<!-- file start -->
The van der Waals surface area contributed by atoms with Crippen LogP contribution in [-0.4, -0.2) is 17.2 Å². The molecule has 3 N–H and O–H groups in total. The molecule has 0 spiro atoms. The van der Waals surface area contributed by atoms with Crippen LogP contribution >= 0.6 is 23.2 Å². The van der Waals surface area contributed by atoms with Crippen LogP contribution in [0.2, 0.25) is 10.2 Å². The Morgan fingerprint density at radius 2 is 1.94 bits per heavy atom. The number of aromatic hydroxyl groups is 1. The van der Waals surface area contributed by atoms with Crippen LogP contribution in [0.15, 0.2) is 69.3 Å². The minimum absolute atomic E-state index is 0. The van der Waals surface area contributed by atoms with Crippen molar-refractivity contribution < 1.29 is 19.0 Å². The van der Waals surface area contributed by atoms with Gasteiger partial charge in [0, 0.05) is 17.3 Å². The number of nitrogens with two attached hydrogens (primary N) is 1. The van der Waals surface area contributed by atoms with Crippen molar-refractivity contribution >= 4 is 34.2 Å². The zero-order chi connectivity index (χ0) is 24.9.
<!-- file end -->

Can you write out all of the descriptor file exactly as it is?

The van der Waals surface area contributed by atoms with Crippen LogP contribution in [-0.4, -0.2) is 17.2 Å². The molecule has 3 N–H and O–H groups in total. The molecule has 0 spiro atoms. The van der Waals surface area contributed by atoms with Crippen LogP contribution >= 0.6 is 23.2 Å². The van der Waals surface area contributed by atoms with Crippen LogP contribution in [0.2, 0.25) is 10.2 Å². The Morgan fingerprint density at radius 2 is 1.94 bits per heavy atom. The number of aromatic hydroxyl groups is 1. The van der Waals surface area contributed by atoms with Crippen LogP contribution in [0.15, 0.2) is 69.3 Å². The minimum absolute atomic E-state index is 0. The van der Waals surface area contributed by atoms with Crippen molar-refractivity contribution < 1.29 is 19.0 Å². The van der Waals surface area contributed by atoms with Gasteiger partial charge in [0, 0.05) is 17.3 Å². The number of nitrogens with two attached hydrogens (primary N) is 1. The van der Waals surface area contributed by atoms with Crippen molar-refractivity contribution >= 4 is 34.2 Å². The zero-order chi connectivity index (χ0) is 24.9.